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An Taisce Objects To Proposed €14m Coonagh Campus For LIT

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By David Byrne

A huge educational project planned for Limerick has triggered objections over its location on the outskirts of the city.

An Taisce has claimed that the proposed campus is at variance with the Limerick 2030 plan, which includes the University of Limerick and puts new focus on city centre development.

The heritage conservation body has lodged an appeal with An Bord Pleanala against a planned €14 million expansion of Limerick Institute of Technology (LIT) at a vacant site off Ennis Rd, near Coonagh Cross.

The group fears that if LIT is allowed open a centre on the periphery of the city, it will have a negative impact on the city centre, and possibly put the Moylish-based college’s plans to be part of a third-level higher education campus at the former Opera Centre site in jeopardy.

Thomas Bibby, An Taisce spokesperson, said if developments like these were allowed “we are sounding the death knell for the city centre.”

In its submission, the group points out the application contravenes both the Limerick City Development Plan and the “much vaunted” Limerick 2030 plan, a blueprint which contains plans for a city centre, higher-education campus.

Mr Bibby said LIT’s move would “undermine the focus on revitalising the city centre” with the submission adding: “The proposed development involves a new education presence on the very outskirts of the city, far from the city centre”.

“Given that a major new city centre campus is planned involving the applicant [LIT] as one of the lead partners, this will free up space at the applicant’s current campus in Moylish, rendering the development unnecessary. If the development is approved, it will undermine the case for the city centre higher education campus as there will be more space on the current Moylish campus,” added the An Taisce spokesperson.

The University of Limerick, along with Mary Immaculate College of Education and LIT, have agreed to relocate some of their existing faculties to a new campus to be built at the so-called Opera Centre Site which comprises a large part of Patrick Street.

The Opera Centre site plan forms a central part of the Limerick 2030 project and the new city centre campus will also provide living accommodation for more than 500 students attending the three colleges.

Limerick City and County Council say the placement of thousands of students in the new Patrick Street campus will give huge added energy to the city centre.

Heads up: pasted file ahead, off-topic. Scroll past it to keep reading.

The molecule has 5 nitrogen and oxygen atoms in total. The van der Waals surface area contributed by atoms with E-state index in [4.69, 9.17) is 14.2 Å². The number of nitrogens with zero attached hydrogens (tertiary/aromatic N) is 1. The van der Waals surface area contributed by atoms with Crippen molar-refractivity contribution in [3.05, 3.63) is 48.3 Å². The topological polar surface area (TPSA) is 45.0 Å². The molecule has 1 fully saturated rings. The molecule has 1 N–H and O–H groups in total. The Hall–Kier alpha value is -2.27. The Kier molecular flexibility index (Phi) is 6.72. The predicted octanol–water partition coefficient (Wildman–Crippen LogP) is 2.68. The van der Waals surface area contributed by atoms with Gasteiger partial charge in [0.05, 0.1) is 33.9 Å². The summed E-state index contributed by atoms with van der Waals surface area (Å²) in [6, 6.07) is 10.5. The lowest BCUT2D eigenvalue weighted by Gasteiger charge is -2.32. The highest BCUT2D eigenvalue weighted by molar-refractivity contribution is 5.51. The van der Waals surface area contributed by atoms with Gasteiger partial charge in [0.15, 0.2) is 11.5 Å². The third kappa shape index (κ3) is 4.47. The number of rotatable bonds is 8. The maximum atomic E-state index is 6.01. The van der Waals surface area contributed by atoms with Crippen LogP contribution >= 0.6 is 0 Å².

The local authority believes that the proposed initiative will also help revive the flagging fortunes of many retail outlets which have been badly hit by the growth of suburban shopping centres.

In response to the objection from An Taisce, Limerick Chamber of Commerce, who are a key player in the Limerick 2030 plan have stated that Limerick’s long-term economic plan, which includes the University of Limerick, isn’t affected by LIT’s proposed new campus.

While An Tasice believe that the plans for the expansion of the LIT campus at Coonagh undermines the Limerick 2030 plan, Limerick Chamber are backing LIT’s decision to go ahead with their new campus.

“Limerick Chamber view the objection by An Taisce as fundamentally flawed.

“The expansion of the LIT campus at Coonagh is focused on developing an engineering campus, specifically looking at mechanical and automobile engineering, aircraft maintenance, automated production processes in the pharma and medtech sectors.

“This type of expansion which would be large scale warehouse style development is completely unsuitable for city centre location.”

The University of Limerick has also stated its commitment to the proposed city centre campus and believes that LIT’s plan for a new campus based in Coonagh, doesn’t have any impact on the plans for the city centre.

The University of Limerick is set to build on its long-standing relationships with Limerick city and its community partners by expanding UL’s visible presence in the city to promote greater economic, social and cultural development, with a 350 residence student village, a Clinical Therapies community practice centre and a city centre Design Laboratory for the UL School of Architecture.

“The University of Limerick welcomes the progress made by the Limerick City & County Council relating to the Opera Centre site.

“UL has committed to working with the Council so that there can be a greater UL presence in downtown Limerick and our students and staff can contribute to the dynamic re-energising of the wonderful city of Limerick,” said UL President, Professor Don Barry.

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